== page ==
More announcements coming soon.

Enjoy!!!

12.7.09 The Camel, RVA

1) Gary Glitter > Turtle

2) Manhunt

3) Beach of the War Gods

4) Revolver

5) Through a Glass Darkly

6) Winterlight

Bonus: The Reggie Music Stand Reaction

5.5.10 Bossa, Washington, DC

Recorded by A Blog Supreme’s Patrick Jarenwattananon

1) Manhunt

2) Gary Glitter

3) One Armed Swordsman>Carpenter>One Armed Swordsman

4) Beach of the War Gods

5) Winterlight

6) John Carpenter Medley

7) Through a Glass Darkly





Ten Questions with Steven Bernstein

11 05 2010

Steven Bernstein is a composer/trumpeter that lives in NY. He leads the amazing bands Sex Mob and Millennial Territory Orchestra, and has played with many many many great musicians currently including Levon Helm and The Swell Season. I first met Steven when he visited Richmond to record with Fight the Big Bull—the sessions that would eventually become All is Gladness in the Kingdom, out now on CleanFeed Records. I took an arranging lesson with him, something that only Matt White had done up until that point. I didn’t know much about him, outside of his Diaspora work and Sex Mob, but I realized that he was a kindred spirit in his love of film and improvised music with direction. The lesson went great, and led to another one at his home in Nyack, NY where we ate pasta and listened to music all day, and I learned way too much! Bernstein’s interest in Richmond has really helped our scene immensely and we can’t thank him enough (though we constantly try)!

Be sure to check out his album with Fight the Big Bull and visit his site to find out when he’ll be in your area (or on Letterman).

1: What got you into creative/improvised music making, and what keeps you there?

I joined Peter Apfelbaum’s band at the end of 6th grade…in  the summer before 9th grade we started listening to the Art Ensemble of Chicago, and our practices started to involve  “free” improvisation…. this is what I do.

2: Breakthrough album(s) and Why?

What does this mean?

3: How do other art disciplines affect your work?

Everything affects my work…..

4: Favorite Film(s)?

I like all kinds of movies……its hard to pick a favorite……I don’t like films that are stupid. I also like the tv show Kojak, and Ernie Kovacs.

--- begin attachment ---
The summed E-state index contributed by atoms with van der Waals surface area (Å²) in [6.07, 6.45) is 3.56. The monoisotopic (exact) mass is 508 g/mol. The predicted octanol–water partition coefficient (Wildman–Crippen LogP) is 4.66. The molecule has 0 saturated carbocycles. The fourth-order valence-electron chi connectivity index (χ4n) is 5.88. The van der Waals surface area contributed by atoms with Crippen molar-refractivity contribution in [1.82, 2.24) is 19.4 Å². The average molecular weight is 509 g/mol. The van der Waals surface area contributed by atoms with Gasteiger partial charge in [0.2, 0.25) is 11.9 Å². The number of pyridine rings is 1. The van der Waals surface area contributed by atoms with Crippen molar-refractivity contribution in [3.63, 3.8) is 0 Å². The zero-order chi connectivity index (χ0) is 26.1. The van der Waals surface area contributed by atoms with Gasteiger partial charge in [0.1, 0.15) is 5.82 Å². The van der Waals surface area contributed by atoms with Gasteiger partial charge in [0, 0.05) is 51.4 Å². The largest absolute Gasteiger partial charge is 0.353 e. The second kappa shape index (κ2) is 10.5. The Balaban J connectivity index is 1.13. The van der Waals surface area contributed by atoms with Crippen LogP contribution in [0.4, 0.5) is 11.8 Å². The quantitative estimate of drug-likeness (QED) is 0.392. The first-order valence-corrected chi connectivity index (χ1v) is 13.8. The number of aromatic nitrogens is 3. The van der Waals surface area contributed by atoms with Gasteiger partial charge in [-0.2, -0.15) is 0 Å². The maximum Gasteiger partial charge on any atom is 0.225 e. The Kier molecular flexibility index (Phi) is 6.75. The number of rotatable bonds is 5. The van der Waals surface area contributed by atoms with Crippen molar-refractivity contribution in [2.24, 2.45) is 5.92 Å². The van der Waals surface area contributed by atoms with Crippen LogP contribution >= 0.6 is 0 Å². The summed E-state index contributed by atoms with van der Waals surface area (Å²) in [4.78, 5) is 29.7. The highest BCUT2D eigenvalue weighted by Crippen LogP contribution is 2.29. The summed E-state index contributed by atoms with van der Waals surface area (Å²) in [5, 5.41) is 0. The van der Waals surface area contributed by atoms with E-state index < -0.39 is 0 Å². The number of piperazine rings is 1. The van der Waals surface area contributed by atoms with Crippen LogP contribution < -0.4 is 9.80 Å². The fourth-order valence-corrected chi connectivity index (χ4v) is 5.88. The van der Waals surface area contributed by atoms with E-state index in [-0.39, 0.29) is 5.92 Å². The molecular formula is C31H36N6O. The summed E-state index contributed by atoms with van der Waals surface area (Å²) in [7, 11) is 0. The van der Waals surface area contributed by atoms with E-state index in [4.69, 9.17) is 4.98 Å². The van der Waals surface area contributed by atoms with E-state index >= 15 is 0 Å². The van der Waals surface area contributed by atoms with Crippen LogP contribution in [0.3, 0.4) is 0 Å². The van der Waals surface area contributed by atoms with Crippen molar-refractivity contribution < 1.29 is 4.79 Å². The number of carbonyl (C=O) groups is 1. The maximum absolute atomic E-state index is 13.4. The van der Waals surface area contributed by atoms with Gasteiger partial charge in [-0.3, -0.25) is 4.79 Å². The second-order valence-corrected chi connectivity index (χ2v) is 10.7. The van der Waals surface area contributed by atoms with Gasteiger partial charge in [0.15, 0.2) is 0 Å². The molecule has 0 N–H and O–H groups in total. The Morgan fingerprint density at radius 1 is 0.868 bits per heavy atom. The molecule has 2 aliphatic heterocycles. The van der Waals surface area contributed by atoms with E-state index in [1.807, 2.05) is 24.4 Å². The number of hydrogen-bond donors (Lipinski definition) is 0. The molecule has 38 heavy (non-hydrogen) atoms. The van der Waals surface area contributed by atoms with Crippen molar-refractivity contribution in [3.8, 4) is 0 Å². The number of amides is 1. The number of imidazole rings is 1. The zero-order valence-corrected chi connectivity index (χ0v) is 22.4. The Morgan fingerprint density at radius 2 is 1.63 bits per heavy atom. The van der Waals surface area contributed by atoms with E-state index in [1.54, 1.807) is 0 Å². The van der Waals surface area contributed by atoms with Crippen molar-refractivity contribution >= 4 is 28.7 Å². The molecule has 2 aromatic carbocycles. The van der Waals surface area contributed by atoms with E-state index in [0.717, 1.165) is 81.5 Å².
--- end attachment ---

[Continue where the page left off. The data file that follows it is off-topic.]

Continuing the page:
5: Favorite Film Score(s)?

It matters what day….today I am listening to the cd version of Taxi Driver, very different than the lp.

6: Favorite Fiction Reading?

I read fiction as road distraction…… mainly Elmore Leonard, Carl Hiasann, James Burke…..
I do love James Ellroy’s trilogy.

7: Favorite Non-Fiction Reading?

I read musician autobiography’s constantly, and biography’s…..also books about music… there is always a connection to be discovered. Recently reading bios of Hot Lips Page, Pee Wee Russell, Hollywood Film composers, and autobiography’s of Nelson Ridddle and George Martin.

8: Favorite Guilty Pleasure Music?

No music is a guilty pleasure.

9: Favorite Under Rated Musician(s)?

No musicians are rated….its not like anyone cares…the people that are rated are athletes and people on television
I would recommend listening to Jimmy Nottingham, Marcus Belgrave, David T. Walker, Billy May and Ray Lucas…all very successful musicians…but maybe you haven’t heard them.

10: Recommended Artist(s)/Shout Outs?

Dud Bascombe , Lester Young, Cornell Dupree, Defunkt, Ray Anderson, Jimmie Maxwell, Joe Mcphee, Jonathan Finlayson, Avishai Cohen.





Ten Questions with Matt White

3 05 2010

Matt White is a composer/guitarist based in our great city of Richmond, VA. He leads the band Fight the Big Bull, and they are just about ready to release their new collaboration with trumpeter Steven Bernstein All is Gladness in the Kingdom out May 11 on Cleanfeed Records. To honor this occasion, Matt has been kind enough to answer these questions, and next week you can look for the same questions answered by Steven Bernstein! Matt and I had worked together previously in the booking group Patchwork Collective, bringing some of the best improvisers to Richmond (including Ken Vandermark, Jandek, Tony Malaby, Tim Berne etc.), and giving them a new audience. That allowed us to form our own projects (who of course share many members) and put Richmond on the map. We’re still working on that last part…always! We also have a fantasy guitar duo playing nothing but 90’s music.